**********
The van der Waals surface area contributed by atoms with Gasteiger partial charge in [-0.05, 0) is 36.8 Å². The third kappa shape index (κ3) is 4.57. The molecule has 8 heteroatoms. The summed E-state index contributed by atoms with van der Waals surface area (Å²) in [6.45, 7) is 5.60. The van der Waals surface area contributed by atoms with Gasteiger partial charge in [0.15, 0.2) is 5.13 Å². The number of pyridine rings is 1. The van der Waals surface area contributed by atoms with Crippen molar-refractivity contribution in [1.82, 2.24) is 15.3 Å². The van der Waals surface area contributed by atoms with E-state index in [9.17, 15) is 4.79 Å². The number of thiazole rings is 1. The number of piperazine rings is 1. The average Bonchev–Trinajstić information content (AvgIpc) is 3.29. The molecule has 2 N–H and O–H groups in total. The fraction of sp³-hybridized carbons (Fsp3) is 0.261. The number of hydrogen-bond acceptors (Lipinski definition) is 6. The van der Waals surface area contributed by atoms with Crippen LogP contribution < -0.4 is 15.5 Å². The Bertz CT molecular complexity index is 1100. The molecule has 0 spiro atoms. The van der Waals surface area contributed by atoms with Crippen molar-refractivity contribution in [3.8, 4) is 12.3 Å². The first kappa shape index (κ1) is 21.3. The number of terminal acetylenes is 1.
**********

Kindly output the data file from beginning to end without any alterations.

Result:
The van der Waals surface area contributed by atoms with Gasteiger partial charge in [-0.05, 0) is 36.8 Å². The third kappa shape index (κ3) is 4.57. The molecule has 8 heteroatoms. The summed E-state index contributed by atoms with van der Waals surface area (Å²) in [6.45, 7) is 5.60. The van der Waals surface area contributed by atoms with Gasteiger partial charge in [0.15, 0.2) is 5.13 Å². The number of pyridine rings is 1. The van der Waals surface area contributed by atoms with Crippen molar-refractivity contribution in [1.82, 2.24) is 15.3 Å². The van der Waals surface area contributed by atoms with E-state index in [9.17, 15) is 4.79 Å². The number of thiazole rings is 1. The number of piperazine rings is 1. The average Bonchev–Trinajstić information content (AvgIpc) is 3.29. The molecule has 2 N–H and O–H groups in total. The fraction of sp³-hybridized carbons (Fsp3) is 0.261. The number of hydrogen-bond acceptors (Lipinski definition) is 6. The van der Waals surface area contributed by atoms with Crippen LogP contribution < -0.4 is 15.5 Å². The Bertz CT molecular complexity index is 1100. The molecule has 0 spiro atoms. The van der Waals surface area contributed by atoms with Crippen molar-refractivity contribution in [3.8, 4) is 12.3 Å². The first kappa shape index (κ1) is 21.3. The number of terminal acetylenes is 1.